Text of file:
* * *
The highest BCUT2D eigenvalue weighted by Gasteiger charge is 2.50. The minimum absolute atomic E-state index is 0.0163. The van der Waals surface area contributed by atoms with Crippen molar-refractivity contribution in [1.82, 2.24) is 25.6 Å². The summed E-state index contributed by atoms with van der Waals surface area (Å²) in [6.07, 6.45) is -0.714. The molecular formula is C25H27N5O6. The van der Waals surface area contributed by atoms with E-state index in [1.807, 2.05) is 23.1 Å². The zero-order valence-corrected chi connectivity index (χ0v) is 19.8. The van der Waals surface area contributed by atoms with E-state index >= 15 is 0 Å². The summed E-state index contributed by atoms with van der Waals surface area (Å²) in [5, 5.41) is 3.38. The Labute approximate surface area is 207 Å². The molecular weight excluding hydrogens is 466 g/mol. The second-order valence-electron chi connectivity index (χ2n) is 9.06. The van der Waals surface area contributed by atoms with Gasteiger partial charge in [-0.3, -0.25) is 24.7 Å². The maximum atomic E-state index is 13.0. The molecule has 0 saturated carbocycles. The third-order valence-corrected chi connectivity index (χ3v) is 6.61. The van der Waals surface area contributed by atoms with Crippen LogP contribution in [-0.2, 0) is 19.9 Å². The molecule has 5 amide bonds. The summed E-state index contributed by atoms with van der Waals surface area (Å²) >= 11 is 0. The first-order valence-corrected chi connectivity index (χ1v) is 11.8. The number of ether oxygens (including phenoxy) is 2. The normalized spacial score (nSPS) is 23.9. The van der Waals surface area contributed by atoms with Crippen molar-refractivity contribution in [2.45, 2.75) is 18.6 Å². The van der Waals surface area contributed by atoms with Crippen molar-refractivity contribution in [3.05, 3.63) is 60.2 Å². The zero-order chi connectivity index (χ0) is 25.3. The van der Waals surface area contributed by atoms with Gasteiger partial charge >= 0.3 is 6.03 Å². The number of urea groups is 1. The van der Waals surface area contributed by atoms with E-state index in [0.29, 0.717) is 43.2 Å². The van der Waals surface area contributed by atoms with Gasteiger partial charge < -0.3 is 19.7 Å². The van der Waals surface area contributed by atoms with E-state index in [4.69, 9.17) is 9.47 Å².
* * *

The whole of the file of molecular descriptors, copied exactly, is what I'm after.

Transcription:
The highest BCUT2D eigenvalue weighted by Gasteiger charge is 2.50. The minimum absolute atomic E-state index is 0.0163. The van der Waals surface area contributed by atoms with Crippen molar-refractivity contribution in [1.82, 2.24) is 25.6 Å². The summed E-state index contributed by atoms with van der Waals surface area (Å²) in [6.07, 6.45) is -0.714. The molecular formula is C25H27N5O6. The van der Waals surface area contributed by atoms with E-state index in [1.807, 2.05) is 23.1 Å². The zero-order valence-corrected chi connectivity index (χ0v) is 19.8. The van der Waals surface area contributed by atoms with E-state index >= 15 is 0 Å². The summed E-state index contributed by atoms with van der Waals surface area (Å²) in [5, 5.41) is 3.38. The Labute approximate surface area is 207 Å². The molecular weight excluding hydrogens is 466 g/mol. The second-order valence-electron chi connectivity index (χ2n) is 9.06. The van der Waals surface area contributed by atoms with Gasteiger partial charge in [-0.3, -0.25) is 24.7 Å². The maximum atomic E-state index is 13.0. The molecule has 0 saturated carbocycles. The third-order valence-corrected chi connectivity index (χ3v) is 6.61. The van der Waals surface area contributed by atoms with Crippen LogP contribution in [-0.2, 0) is 19.9 Å². The molecule has 5 amide bonds. The summed E-state index contributed by atoms with van der Waals surface area (Å²) >= 11 is 0. The first-order valence-corrected chi connectivity index (χ1v) is 11.8. The number of ether oxygens (including phenoxy) is 2. The normalized spacial score (nSPS) is 23.9. The van der Waals surface area contributed by atoms with Crippen molar-refractivity contribution in [2.45, 2.75) is 18.6 Å². The van der Waals surface area contributed by atoms with Crippen molar-refractivity contribution in [3.05, 3.63) is 60.2 Å². The zero-order chi connectivity index (χ0) is 25.3. The van der Waals surface area contributed by atoms with Gasteiger partial charge >= 0.3 is 6.03 Å². The number of urea groups is 1. The van der Waals surface area contributed by atoms with E-state index in [0.29, 0.717) is 43.2 Å². The van der Waals surface area contributed by atoms with Gasteiger partial charge < -0.3 is 19.7 Å². The van der Waals surface area contributed by atoms with E-state index in [4.69, 9.17) is 9.47 Å².